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Is there a way to reffer a table itself inside the same table? (1 Viewer)

Herly Quijano

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I searched and I didn't find anything, what I ask if I can do something like this, just to put an example:
Lua:
t={
    val=3
    ,EditVal=function()
        t.val=4
    end
}

print(t.val) --Should print 3
t.EditVal()
print(t.val) --Should print 4
 

stetre

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No, you have to pass the table itself as argument to the function:

Lua:
t={
    val=3
    ,EditVal=function(t) --<------ 
        t.val=4
    end
}

print(t.val) --Should print 3
t.EditVal(t)
print(t.val) --Should print 4

-- You can also use the 'colon syntax' to execute the function:
t:EditVal() -- same as t.EditVal(t)
 

Herly Quijano

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I searched about that and this is what I understand, the equivalent for what I want with colon syntax is:
Lua:
t={
    val=3
    ,EditVal=function(self)
        self.val=4
    end
}

print(t.val) --Should print 3
t:EditVal()
print(t.val) --Should print 4
Right?

Edit, now I have another question, if 2 tables have a method with the same name, Can't I use the colon syntax?
Lua:
t={
    val=3
    ,EditVal=function(self)
        self.val=4
    end
}

s={
    ,EditVal=function(self)
        self.val=4
    end
}

t:EditVal() --What does this?
Right?
 
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stetre

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As for the 'self', it's just the name of the function argument. Its scope is limited to the function. I called it 't', you called it 'self', but you can call it whatever you want (bar reserved keywords, of course). I personally don't like using 'self' that much because I feel that when there are too many 'self' in a script the code becomes unreadable.

Regarding the second question, x:f(a, b, c) is just synctatic sugar. It's exactly the same as writing x.f(x, a, b, c). Thus:

Lua:
t:EditVal( )
-- is the same as:
t.EditVal(t)

That is, it executes the EditVal member of t, passing t as argument (i.e. as 'self'). The end result is to assign 4 to t.val.
 

Herly Quijano

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As for the 'self', it's just the name of the function argument. Its scope is limited to the function. I called it 't', you called it 'self', but you can call it whatever you want (bar reserved keywords, of course). I personally don't like using 'self' that much because I feel that when there are too many 'self' in a script the code becomes unreadable.

Regarding the second question, x:f(a, b, c) is just synctatic sugar. It's exactly the same as writing x.f(x, a, b, c). Thus:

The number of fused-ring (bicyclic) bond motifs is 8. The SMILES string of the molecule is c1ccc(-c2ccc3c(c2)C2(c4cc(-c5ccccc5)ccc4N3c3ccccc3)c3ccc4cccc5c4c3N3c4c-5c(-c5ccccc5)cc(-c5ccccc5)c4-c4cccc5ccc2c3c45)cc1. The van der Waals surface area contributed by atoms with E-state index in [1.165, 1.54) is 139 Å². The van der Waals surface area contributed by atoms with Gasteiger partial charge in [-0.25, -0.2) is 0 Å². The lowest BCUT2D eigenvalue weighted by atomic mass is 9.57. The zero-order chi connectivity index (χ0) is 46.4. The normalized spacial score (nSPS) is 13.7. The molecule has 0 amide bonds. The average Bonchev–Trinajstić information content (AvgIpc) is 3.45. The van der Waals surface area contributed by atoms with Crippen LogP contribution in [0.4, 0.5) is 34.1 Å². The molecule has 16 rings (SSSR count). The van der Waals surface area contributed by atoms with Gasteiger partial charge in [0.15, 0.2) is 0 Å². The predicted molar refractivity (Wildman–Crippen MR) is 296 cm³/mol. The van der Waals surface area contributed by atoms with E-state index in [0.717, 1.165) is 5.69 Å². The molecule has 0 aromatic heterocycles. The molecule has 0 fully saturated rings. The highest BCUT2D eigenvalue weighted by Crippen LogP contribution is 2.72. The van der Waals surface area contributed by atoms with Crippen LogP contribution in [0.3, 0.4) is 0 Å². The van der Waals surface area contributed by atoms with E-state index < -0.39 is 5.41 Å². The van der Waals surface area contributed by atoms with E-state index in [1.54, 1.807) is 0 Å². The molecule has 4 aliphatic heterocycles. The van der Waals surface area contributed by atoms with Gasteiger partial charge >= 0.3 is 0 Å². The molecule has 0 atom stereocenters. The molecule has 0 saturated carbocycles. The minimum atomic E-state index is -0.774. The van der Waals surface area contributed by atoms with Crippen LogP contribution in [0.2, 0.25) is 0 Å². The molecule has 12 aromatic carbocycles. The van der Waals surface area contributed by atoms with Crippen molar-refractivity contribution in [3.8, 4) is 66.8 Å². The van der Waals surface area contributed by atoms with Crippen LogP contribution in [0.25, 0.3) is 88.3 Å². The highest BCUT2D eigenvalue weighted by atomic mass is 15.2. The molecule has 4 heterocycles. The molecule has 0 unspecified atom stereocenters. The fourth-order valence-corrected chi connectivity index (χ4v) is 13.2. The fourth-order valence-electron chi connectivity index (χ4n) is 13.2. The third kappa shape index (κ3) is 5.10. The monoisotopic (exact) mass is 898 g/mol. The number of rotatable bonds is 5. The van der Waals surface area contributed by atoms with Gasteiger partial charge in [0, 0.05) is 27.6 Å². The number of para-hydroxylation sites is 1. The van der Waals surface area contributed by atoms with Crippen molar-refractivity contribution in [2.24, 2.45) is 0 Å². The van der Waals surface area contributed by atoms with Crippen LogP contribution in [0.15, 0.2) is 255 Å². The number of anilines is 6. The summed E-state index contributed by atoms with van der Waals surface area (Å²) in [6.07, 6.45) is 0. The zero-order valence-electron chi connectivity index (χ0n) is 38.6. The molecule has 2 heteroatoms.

Lua:
t:EditVal( )
-- is the same as:
t.EditVal(t)

That is, it executes the EditVal member of t, passing t as argument (i.e. as 'self'). The end result is to assign 4 to t.val.
Oh ok, I got it. PD: I think I should put somthing like s.EditVal(self) does set self.val=5 to make more understandable what I said, but I think you understood it anyway.
 

stetre

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All right. Now, if my assumption is correct and you're heading to object oriented programming, the next step would be to introduce metatables.

That is, you can put the EditVal function in a table as 'mt' in the code below, and then set this table as the metatable of t, of s, and of any other similar 'object' you want to create. This way, all these objects will have the EditVal 'method'.

Lua:
mt = {  __index = { EditVal = function (x) x.val = 4 end } }

t = { val = 3 }
setmetatable(t, mt)

s = { val = 1 }
setmetatable(s, mt)

t:EditVal( ) -- this sets t.val = 4
s:EditVal( ) -- this sets s.val = 4
 

Herly Quijano

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All right. Now, if my assumption is correct and you're heading to object oriented programming, the next step would be to introduce metatables.

That is, you can put the EditVal function in a table as 'mt' in the code below, and then set this table as the metatable of t, of s, and of any other similar 'object' you want to create. This way, all these objects will have the EditVal 'method'.

Lua:
mt = {  __index = { EditVal = function (x) x.val = 4 end } }

t = { val = 3 }
setmetatable(t, mt)

s = { val = 1 }
setmetatable(s, mt)

t:EditVal( ) -- this sets t.val = 4
s:EditVal( ) -- this sets s.val = 4
Oh nice, it will work better, in what section I can learn more of this?
Edit: I found it in the sections 13 and 16 of the reference manual.
 
Last edited:
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